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Nvidia determines that some Shield tablets pose a fire risk, initiates voluntary recall

Nvidia’s Shield tablet is a fantastic portable gaming machine, but it’s not without its imperfections: it’s heavy, a tad chunky, and short on storage. And alarmingly, you can now add “fire hazard” to that list. Nividia has determined that the tablet’s battery poses a safety risk, and in response has initiated a voluntary recall of Shield tablets sold between July 2014 and July 2015.

At fault, it seems, are high temperatures: Nvidia says the Shield tablet’s battery can overheat to the extent that it ignites. The company is instructing customers to stop using their tablet (“except as needed to participate in the recall and backup data”) and to initiate the return process through a dedicated webpage. To be clear, Nvidia said, the recall “does not affect any other […] products” in its Shield line of devices.

Eligible buyers will get a replacement tablet.

Related: Future batteries may warn you before they explode thanks to this film

Don’t remember when you picked up your Shield? There’s an easy way to tell if it’s affected:

  • Update to the latest software (dated July 1 or later) by navigating to Apps > Settings > About tablet > System Updates.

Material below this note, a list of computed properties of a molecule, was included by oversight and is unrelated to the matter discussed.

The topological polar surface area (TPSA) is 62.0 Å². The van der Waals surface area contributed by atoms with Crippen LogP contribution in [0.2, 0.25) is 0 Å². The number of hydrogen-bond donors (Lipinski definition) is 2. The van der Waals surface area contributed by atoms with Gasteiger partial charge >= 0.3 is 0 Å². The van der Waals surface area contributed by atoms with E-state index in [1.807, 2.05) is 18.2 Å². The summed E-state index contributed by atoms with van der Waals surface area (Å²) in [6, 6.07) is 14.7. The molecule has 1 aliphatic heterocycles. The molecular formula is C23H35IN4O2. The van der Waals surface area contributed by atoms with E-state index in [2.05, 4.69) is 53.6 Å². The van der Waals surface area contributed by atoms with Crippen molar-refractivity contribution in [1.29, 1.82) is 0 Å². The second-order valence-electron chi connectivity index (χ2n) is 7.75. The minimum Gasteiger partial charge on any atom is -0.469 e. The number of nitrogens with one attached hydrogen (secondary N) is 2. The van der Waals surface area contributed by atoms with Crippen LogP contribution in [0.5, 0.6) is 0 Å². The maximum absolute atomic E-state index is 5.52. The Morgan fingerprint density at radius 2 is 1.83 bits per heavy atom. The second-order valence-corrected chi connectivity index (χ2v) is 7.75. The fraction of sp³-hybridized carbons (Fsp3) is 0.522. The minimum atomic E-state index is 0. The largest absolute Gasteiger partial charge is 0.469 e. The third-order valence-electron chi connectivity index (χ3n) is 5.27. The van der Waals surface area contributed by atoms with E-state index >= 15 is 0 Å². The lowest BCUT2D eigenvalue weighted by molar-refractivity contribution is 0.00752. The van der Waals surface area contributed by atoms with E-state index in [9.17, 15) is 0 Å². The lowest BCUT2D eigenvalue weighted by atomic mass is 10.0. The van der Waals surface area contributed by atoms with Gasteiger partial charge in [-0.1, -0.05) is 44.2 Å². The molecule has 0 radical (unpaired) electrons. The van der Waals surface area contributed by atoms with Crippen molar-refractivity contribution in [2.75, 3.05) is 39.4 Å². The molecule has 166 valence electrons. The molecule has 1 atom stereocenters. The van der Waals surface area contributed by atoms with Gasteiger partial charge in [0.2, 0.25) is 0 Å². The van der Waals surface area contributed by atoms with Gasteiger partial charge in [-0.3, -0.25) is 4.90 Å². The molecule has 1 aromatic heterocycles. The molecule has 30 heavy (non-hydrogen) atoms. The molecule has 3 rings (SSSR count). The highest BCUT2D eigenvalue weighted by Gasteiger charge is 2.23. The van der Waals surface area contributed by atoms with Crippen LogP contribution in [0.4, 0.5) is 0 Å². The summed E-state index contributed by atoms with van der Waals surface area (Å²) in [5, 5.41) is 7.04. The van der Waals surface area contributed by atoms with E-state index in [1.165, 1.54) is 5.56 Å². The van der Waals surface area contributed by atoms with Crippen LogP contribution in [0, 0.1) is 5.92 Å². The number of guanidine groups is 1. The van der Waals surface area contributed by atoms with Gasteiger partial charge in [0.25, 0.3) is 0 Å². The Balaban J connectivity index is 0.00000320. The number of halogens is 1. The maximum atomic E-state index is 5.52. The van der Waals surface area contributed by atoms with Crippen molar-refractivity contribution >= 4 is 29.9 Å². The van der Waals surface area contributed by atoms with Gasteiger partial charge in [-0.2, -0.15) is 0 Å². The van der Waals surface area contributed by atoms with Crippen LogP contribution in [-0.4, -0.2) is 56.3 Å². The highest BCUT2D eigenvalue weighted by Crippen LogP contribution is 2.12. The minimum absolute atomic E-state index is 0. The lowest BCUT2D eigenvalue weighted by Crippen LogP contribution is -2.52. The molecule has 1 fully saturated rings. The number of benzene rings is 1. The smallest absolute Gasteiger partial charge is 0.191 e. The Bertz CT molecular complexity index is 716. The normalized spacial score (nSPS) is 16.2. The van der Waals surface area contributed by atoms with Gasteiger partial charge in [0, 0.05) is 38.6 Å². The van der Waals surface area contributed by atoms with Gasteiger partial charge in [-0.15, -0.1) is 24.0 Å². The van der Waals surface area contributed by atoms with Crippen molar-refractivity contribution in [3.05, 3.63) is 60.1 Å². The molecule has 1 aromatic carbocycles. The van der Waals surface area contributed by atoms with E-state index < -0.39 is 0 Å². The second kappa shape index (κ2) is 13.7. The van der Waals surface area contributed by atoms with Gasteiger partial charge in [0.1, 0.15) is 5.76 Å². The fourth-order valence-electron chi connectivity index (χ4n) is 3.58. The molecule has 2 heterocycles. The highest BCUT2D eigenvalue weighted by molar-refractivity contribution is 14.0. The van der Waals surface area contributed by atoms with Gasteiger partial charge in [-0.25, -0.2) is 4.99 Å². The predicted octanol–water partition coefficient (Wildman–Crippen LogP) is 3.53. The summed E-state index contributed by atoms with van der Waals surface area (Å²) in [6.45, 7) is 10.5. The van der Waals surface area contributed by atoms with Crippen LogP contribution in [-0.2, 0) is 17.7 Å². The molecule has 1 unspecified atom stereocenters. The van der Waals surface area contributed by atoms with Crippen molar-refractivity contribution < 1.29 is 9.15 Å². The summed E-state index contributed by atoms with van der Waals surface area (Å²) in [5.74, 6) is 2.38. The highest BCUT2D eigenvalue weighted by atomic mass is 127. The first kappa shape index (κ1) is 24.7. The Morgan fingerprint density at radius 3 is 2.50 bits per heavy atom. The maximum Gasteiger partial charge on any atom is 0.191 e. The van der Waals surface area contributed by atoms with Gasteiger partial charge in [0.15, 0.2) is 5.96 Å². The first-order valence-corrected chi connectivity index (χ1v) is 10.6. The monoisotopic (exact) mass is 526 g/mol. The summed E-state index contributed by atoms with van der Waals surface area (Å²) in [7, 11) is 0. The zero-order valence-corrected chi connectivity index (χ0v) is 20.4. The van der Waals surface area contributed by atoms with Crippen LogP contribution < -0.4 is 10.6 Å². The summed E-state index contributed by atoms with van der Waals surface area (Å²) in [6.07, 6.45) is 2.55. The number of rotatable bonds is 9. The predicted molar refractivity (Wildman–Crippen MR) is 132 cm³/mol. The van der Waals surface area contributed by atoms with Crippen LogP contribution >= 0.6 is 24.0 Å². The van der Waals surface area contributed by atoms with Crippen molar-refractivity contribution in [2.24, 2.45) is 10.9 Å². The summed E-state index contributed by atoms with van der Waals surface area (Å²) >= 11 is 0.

• Check your battery model by tapping About tablet > Status in the Settings menu.
  • In the “Battery” category, you’ll see Y01 or B01. If yours reports Y01, send it in.

The 8-inch Shield isn’t the only high-profile device to undergo a recall on account of faulty batteries. In early June, Apple launched a recall of all Beats Pill XL speakers. And Lenovo last year recalled laptop batteries in the U.S. and China that it discovered were prone to overheating.

Despite the scope and scale of recent battery recalls, the incidence rates are usually quite low. In the case of the Beats Pill, Apple documented eight cases of overheating (it has sold more than 200,000 in North America alone). And of the tens of thousands of batteries covered by Lenovo’s recall, only two caught fire. That’s because lithium-ion failures are rare, and according to the Consumer Product Safety Commission (CPSC), the most common cause of overheating is misuse (i.e., the use of unauthorized chargers and batteries).